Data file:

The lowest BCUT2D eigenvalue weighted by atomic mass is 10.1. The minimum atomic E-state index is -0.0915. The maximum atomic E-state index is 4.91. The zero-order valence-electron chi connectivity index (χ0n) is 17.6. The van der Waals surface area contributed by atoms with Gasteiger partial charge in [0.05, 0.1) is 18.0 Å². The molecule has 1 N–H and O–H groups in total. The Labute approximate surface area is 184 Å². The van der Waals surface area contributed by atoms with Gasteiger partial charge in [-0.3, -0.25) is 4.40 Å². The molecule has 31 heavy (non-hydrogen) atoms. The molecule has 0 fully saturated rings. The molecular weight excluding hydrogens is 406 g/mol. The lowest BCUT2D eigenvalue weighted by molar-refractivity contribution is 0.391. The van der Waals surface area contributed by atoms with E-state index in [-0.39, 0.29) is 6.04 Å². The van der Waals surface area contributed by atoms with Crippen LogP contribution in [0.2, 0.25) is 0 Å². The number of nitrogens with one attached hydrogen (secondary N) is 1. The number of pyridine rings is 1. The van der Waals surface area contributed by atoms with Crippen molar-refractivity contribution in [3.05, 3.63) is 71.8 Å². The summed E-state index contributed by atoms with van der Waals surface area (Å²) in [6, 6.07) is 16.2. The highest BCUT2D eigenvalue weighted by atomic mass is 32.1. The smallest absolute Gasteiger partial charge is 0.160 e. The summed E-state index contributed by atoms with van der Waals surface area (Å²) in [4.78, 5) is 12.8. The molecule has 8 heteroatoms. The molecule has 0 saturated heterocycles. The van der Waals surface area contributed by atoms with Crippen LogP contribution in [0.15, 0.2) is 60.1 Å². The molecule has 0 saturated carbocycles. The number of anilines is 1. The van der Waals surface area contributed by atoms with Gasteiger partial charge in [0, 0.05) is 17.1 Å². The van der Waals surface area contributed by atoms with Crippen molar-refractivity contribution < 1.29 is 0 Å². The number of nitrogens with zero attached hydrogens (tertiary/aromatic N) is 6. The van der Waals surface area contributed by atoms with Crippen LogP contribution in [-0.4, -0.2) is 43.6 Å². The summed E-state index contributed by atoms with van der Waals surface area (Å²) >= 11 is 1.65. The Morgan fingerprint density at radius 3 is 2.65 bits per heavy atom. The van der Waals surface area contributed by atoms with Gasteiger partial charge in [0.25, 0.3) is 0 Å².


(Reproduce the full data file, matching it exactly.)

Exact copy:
The lowest BCUT2D eigenvalue weighted by atomic mass is 10.1. The minimum atomic E-state index is -0.0915. The maximum atomic E-state index is 4.91. The zero-order valence-electron chi connectivity index (χ0n) is 17.6. The van der Waals surface area contributed by atoms with Gasteiger partial charge in [0.05, 0.1) is 18.0 Å². The molecule has 1 N–H and O–H groups in total. The Labute approximate surface area is 184 Å². The van der Waals surface area contributed by atoms with Gasteiger partial charge in [-0.3, -0.25) is 4.40 Å². The molecule has 31 heavy (non-hydrogen) atoms. The molecule has 0 fully saturated rings. The molecular weight excluding hydrogens is 406 g/mol. The lowest BCUT2D eigenvalue weighted by molar-refractivity contribution is 0.391. The van der Waals surface area contributed by atoms with E-state index in [-0.39, 0.29) is 6.04 Å². The van der Waals surface area contributed by atoms with Crippen LogP contribution in [0.2, 0.25) is 0 Å². The number of nitrogens with one attached hydrogen (secondary N) is 1. The number of pyridine rings is 1. The van der Waals surface area contributed by atoms with Crippen molar-refractivity contribution in [3.05, 3.63) is 71.8 Å². The summed E-state index contributed by atoms with van der Waals surface area (Å²) in [6, 6.07) is 16.2. The highest BCUT2D eigenvalue weighted by atomic mass is 32.1. The smallest absolute Gasteiger partial charge is 0.160 e. The summed E-state index contributed by atoms with van der Waals surface area (Å²) in [4.78, 5) is 12.8. The molecule has 8 heteroatoms. The molecule has 0 saturated heterocycles. The van der Waals surface area contributed by atoms with Crippen LogP contribution in [0.15, 0.2) is 60.1 Å². The molecule has 0 saturated carbocycles. The number of anilines is 1. The van der Waals surface area contributed by atoms with Gasteiger partial charge in [0, 0.05) is 17.1 Å². The van der Waals surface area contributed by atoms with Crippen molar-refractivity contribution < 1.29 is 0 Å². The number of nitrogens with zero attached hydrogens (tertiary/aromatic N) is 6. The van der Waals surface area contributed by atoms with Crippen LogP contribution in [-0.4, -0.2) is 43.6 Å². The summed E-state index contributed by atoms with van der Waals surface area (Å²) >= 11 is 1.65. The Morgan fingerprint density at radius 3 is 2.65 bits per heavy atom. The van der Waals surface area contributed by atoms with Gasteiger partial charge in [0.25, 0.3) is 0 Å².